What does Waitangi Day mean to you?

19:03, Jan 29 2014
Waitangi day
WAITANGI DAY: The Te Tu Mataora kapa haka performance at Te Manawa in 2013.

Kieran Bullock wants Kiwis to get out and celebrate Waitangi Day as our national day - what do you think? Click the green button below to contribute your view.

I woke up today and found my Facebook feed jam-packed full of "Happy Australia Day" messages. I've lived in Melbourne for nine years, so unsurprisingly a large majority of my Facebook friends are Australian.

As Australia Day falls on January 26, in my early years in Melbourne I was always here in New Zealand on my university break. It wasn't until last year that I actually got to experience a full Australia Day celebration.

I use the word "celebration", because that's exactly what it is. Australians celebrate their national holiday, which was a bit of an eye-opener.

I was invited to no less than three parties. The first two were great, and the third party was a boozy picnic affair in the Edinburgh Gardens, just to the north of the Melbourne CBD.


The weather was gorgeous, about 30 degrees Celsius without a cloud in the sky. The park was staggeringly full.

Thousands of people decked out with rugs and camping chairs, with just enough room between groups to set up some backyard cricket or kick a football. The aroma of barbecued meats wafted on the breeze, carrying with it the excited chatter of several thousand people having an absolute ball. It was a celebration.

This year I will be in New Zealand for Waitangi Day. The last time I can recall actually making plans for Waitangi Day was about six years ago. I was home, on my university break, working fulltime. It just so happened that the Super Bowl fell on Waitangi Day, which meant we had the day off and could watch it.

We spent the day sitting on the couch, drinking Budweisers, indulging in another country's biggest day.

I've asked around my friends here about their Waitangi Day plans this year and for the most part I get a similar response: A shrug. Ambivalence. Waitangi Day is a day off work for most.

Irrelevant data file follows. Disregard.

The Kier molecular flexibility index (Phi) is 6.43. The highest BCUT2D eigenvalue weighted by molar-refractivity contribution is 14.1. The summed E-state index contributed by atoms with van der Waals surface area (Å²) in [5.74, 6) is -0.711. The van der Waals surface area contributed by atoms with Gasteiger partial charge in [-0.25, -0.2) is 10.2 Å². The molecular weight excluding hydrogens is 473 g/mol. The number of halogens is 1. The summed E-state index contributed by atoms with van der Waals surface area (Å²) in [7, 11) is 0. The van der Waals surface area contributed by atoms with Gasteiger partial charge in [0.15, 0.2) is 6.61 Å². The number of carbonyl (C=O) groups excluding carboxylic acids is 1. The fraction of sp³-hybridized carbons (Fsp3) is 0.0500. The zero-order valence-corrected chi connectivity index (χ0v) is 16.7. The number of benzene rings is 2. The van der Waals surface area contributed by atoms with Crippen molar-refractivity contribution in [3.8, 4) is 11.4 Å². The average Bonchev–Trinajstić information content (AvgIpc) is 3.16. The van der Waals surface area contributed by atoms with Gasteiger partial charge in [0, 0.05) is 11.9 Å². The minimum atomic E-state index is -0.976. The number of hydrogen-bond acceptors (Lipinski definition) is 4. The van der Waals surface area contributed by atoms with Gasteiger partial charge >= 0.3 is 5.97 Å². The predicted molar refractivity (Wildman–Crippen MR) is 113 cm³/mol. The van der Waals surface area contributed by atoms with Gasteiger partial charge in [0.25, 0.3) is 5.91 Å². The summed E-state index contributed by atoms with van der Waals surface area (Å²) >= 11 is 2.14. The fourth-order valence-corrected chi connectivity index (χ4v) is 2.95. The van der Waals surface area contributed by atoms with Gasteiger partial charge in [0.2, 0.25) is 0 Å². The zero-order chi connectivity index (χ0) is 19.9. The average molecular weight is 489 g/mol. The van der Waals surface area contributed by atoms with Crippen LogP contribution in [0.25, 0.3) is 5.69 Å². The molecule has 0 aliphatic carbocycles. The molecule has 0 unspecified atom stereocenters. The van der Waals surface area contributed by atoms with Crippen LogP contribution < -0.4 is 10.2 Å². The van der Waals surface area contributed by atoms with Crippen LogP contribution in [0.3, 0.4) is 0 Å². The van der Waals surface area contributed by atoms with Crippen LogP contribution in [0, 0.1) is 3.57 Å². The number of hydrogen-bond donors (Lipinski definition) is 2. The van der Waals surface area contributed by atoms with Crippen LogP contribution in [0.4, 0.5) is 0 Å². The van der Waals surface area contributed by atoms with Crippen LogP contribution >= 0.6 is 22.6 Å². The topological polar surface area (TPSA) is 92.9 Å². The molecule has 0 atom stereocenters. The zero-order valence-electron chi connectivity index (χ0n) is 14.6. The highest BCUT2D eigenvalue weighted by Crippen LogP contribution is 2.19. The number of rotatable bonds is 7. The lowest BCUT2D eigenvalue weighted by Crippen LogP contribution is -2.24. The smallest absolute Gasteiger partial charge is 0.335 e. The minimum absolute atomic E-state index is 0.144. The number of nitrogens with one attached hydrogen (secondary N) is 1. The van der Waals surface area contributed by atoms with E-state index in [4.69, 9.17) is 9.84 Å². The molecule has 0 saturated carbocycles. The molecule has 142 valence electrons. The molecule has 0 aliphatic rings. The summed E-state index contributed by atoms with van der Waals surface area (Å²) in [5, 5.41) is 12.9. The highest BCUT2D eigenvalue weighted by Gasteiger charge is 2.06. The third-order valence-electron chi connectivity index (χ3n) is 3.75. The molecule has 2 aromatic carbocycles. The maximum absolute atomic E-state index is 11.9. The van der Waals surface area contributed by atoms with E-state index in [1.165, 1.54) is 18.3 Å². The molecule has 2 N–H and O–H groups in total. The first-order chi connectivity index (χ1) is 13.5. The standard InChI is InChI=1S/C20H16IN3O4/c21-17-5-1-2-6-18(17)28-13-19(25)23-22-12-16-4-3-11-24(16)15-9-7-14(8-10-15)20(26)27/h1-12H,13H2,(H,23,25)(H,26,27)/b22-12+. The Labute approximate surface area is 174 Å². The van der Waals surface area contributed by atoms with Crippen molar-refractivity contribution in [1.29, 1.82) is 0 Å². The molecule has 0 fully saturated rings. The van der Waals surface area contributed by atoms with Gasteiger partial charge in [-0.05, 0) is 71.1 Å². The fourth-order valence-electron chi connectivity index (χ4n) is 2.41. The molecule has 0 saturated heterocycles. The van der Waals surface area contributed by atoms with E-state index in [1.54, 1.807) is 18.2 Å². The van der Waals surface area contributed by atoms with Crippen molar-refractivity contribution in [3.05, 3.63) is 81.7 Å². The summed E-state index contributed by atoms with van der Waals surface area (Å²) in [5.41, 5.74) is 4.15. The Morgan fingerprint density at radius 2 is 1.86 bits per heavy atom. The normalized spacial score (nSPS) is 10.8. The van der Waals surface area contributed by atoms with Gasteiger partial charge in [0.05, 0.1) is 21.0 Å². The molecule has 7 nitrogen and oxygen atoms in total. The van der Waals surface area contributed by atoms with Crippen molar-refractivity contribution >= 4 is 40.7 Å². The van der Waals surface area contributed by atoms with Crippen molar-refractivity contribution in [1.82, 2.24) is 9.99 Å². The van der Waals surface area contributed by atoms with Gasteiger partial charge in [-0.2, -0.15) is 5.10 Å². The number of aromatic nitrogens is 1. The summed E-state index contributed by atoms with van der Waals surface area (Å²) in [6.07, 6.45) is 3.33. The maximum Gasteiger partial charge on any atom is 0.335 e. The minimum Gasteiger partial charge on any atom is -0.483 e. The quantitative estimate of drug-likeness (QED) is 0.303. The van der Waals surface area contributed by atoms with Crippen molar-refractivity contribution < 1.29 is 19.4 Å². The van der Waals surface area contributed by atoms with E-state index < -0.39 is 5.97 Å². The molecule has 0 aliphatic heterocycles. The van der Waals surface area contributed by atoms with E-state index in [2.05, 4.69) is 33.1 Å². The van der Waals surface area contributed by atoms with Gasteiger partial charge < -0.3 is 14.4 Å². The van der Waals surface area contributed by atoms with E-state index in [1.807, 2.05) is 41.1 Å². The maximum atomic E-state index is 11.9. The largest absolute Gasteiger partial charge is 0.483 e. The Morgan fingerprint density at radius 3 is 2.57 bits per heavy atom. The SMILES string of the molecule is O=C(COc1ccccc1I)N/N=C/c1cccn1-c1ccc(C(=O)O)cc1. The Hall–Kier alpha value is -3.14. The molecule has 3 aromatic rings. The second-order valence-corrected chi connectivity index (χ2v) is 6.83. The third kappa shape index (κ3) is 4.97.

In many respects Waitangi Day is a day far more worthy of celebration. It recognises the anniversary of the signing of the Treaty of Waitangi, the coming together of two groups to create the country we now live in.

Whilst some will argue that the document has been disrespected, ignored and mishandled over the years, the very fact that the Treaty was created and signed is undeniably important to all New Zealanders.

It has created an invaluable dialogue that can never be closed.

By contrast, Australia Day is the anniversary of the day the First Fleet arrived in Sydney Cove and planted the British flag on Australian soil. To the large indigenous community of Australia, the day infers that Australia became a nation proper only when the British arrived, and has henceforth been dubbed "Invasion Day" in protest.

Where Waitangi Day celebrates a forward step in cross-cultural relations, Australia Day arguably represents a step back. Australia Day is flawed. For every "Happy Australia Day" message on my Facebook feed, there are just as many links to articles from various outlets regarding the dark history behind the day. The articles call for higher authorities to take action and right the wrongs of the past.

For many it is a day of celebration, for many a day of mourning and a day for protest.

Waitangi Day has its protests, too, and so it should. Everyone should have the right to protest if they feel aggrieved.

But what I feel Waitangi Day lacks is the celebration. Where are the barbecues, the backyard cricket matches, the clinking of beer bottles and champagne flutes? If people want to use Waitangi Day as a national holiday to highlight what's wrong with the country, that's fine. But conversely, people should want to celebrate what's right with this country.

New Zealand is amazing, and Waitangi Day should be the day where we sit back, crack a gorgeous local craft beer and say, "It's not perfect, but we're proud of what we're doing here."

The Waitangi Day pub crawl in London is a thing of legend, but the enthusiasm of our expats seems lost on those who reside here.

I believe, as a nation, we need to get behind Waitangi Day as a day of celebration. Even those who protest should do so, in the belief that their grievances can be aired, resolved, and progress made.

In my opinion our national holiday should be a day to focus on what's right with your country - and that's Waitangi Day. We have 364 other days to sort out what's wrong it. That should be enough.

Happy Waitangi New Zealand! Get out there and celebrate this fine country of ours!

What do you think? What does Waitangi Day mean to you, and what will you be doing on it? Do you consider it New Zealand's "national day"? Or do you agree those who say Anzac Day is actually New Zealand's day? Leave your comment below or email us news@mex.co.nz